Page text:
And why do I owe them money? Good thing for at least one person, this issue was challenged in court. The following article discusses an appeal in Tennessee with a favorable outcome for a debtor and favorable case law for consumers. The issue in the case is whether an affidavit can serve as sufficient proof that a debt is owed and the debtor is liable.
The problem this creditor faced is common in the debt collection industry. Debt is bought and sold on a regular basis and the paper trail does not follow. The Tennessee court held that a subsequent purchasers of the debt cannot simply prove up its case by submitting an affidavit stating that the debt is due and owing. They must show the accounting from the inception of the debt. Being unable to provide this, the suit failed for lack of evidence. The article points out that there are similarly situated debtors out there paying on debt they may not be legally required to pay. Why? Sloppy courtroom procedure by the bench and consumers’ lack of good representation. Don’t fall into this trap. If you find yourself involved in a lawsuit and you cannot identify the Plaintiff as your original creditor, seek the advice of an experienced attorney.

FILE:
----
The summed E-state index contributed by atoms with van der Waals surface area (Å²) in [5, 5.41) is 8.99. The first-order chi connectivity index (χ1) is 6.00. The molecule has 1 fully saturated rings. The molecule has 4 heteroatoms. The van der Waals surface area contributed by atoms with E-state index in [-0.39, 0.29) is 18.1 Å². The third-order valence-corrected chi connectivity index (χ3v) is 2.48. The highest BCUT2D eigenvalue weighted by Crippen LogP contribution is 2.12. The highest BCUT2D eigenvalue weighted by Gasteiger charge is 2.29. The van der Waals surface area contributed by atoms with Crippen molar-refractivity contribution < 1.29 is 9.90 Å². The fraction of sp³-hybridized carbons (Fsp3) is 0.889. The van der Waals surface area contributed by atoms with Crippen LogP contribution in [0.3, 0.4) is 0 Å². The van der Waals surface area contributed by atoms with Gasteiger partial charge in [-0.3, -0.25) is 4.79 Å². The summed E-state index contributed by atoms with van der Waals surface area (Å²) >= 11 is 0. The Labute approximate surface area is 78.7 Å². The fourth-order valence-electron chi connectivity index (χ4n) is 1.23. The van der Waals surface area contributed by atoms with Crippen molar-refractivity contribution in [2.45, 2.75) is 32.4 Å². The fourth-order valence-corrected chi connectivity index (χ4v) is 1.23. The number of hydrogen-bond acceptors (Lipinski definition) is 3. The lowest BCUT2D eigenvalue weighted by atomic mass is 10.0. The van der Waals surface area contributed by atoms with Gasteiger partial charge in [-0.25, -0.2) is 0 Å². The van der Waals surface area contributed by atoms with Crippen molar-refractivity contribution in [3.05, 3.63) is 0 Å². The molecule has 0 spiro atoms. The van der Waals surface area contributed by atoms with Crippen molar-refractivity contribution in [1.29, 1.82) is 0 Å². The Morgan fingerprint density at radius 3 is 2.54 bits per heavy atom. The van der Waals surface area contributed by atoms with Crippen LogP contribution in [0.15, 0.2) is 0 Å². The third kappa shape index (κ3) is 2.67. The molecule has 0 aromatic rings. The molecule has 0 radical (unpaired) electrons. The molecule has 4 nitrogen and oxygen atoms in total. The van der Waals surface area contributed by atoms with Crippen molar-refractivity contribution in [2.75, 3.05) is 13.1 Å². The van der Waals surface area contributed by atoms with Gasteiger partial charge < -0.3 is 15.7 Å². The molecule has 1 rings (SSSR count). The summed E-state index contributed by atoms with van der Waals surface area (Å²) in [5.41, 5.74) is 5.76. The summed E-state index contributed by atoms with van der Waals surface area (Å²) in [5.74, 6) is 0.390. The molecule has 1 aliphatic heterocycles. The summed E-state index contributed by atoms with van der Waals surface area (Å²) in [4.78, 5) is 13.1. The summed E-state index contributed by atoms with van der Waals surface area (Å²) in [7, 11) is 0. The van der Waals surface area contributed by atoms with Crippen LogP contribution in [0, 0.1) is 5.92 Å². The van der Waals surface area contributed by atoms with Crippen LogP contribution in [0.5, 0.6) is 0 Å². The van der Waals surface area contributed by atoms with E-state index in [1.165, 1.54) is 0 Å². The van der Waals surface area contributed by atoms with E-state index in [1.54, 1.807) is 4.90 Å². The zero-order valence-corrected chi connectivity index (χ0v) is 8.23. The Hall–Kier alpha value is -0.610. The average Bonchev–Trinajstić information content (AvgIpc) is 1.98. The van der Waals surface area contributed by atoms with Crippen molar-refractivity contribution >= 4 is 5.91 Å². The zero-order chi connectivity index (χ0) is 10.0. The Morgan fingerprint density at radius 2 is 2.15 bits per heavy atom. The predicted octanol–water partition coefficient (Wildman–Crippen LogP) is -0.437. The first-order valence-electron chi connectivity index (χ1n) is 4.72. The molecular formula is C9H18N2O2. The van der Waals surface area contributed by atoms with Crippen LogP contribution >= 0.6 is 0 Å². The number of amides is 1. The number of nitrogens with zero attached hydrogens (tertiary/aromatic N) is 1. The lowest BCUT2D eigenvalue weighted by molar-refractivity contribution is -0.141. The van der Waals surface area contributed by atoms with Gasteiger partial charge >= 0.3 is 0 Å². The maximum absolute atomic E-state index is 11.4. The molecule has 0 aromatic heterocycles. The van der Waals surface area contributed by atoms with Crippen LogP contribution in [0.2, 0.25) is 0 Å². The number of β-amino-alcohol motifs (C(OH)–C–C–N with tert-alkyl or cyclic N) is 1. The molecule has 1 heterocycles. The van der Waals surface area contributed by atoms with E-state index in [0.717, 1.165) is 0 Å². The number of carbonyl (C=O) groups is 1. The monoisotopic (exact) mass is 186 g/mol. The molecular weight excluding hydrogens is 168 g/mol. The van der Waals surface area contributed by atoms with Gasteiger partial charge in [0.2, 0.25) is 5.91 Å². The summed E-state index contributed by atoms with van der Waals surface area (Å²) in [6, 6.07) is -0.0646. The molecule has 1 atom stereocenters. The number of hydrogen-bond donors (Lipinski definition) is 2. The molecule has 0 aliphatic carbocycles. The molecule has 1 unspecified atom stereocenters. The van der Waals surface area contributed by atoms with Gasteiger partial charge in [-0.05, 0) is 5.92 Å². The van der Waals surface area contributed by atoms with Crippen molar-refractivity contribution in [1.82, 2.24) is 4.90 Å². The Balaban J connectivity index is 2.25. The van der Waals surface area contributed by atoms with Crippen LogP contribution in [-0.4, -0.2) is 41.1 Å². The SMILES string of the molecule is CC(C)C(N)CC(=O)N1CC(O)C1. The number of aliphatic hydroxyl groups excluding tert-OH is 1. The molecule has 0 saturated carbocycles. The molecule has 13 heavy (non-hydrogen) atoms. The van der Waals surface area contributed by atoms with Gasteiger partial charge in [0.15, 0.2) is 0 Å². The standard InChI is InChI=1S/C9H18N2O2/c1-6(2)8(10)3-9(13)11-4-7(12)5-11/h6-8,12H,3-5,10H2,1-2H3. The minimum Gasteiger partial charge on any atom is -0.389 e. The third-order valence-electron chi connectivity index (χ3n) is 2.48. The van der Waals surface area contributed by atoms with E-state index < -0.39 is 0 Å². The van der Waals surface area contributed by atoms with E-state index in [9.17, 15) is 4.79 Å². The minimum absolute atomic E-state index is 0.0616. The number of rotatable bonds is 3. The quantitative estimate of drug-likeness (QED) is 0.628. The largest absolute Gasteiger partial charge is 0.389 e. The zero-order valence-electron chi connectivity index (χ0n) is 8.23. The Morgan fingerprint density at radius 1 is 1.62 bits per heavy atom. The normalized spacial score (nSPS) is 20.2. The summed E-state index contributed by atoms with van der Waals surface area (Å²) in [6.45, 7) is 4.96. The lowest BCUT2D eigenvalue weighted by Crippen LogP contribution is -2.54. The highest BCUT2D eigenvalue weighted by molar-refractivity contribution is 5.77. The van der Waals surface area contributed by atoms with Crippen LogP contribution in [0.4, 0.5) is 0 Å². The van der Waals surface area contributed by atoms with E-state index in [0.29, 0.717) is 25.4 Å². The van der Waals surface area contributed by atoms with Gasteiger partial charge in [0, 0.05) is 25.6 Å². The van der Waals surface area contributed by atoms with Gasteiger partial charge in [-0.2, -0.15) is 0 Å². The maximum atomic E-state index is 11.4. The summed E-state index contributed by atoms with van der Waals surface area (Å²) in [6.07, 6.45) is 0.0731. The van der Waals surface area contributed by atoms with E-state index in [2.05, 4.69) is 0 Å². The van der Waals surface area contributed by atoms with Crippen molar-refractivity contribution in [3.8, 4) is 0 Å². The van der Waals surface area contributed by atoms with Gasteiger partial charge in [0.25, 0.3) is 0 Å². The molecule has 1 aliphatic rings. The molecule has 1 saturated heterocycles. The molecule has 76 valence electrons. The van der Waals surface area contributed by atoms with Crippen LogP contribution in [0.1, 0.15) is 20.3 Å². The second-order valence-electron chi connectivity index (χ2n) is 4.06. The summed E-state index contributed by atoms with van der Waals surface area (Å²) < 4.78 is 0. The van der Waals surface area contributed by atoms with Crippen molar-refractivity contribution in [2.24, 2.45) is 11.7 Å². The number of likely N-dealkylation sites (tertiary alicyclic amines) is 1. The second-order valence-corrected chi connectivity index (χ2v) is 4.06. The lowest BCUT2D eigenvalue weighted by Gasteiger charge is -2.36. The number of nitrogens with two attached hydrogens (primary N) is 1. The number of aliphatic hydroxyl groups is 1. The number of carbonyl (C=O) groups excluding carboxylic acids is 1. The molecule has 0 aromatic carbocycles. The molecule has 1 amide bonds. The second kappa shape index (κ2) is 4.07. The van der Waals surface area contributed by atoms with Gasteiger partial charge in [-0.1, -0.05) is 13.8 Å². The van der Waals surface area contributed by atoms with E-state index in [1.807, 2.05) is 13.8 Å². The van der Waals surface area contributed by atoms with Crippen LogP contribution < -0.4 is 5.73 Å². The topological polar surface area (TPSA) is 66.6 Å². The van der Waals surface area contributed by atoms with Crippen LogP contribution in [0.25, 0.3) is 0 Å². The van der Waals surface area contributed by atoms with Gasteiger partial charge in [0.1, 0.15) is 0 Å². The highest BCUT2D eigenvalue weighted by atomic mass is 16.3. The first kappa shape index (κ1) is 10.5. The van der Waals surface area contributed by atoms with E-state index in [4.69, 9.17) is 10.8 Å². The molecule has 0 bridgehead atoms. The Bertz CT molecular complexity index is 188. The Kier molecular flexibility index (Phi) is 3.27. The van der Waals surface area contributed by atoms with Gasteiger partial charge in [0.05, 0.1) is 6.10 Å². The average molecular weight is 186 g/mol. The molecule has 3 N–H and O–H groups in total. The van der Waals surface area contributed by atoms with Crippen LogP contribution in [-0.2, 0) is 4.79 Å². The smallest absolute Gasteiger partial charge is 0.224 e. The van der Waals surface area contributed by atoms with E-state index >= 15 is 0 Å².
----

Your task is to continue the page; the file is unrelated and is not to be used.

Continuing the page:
Kevin Fallon McCarthy
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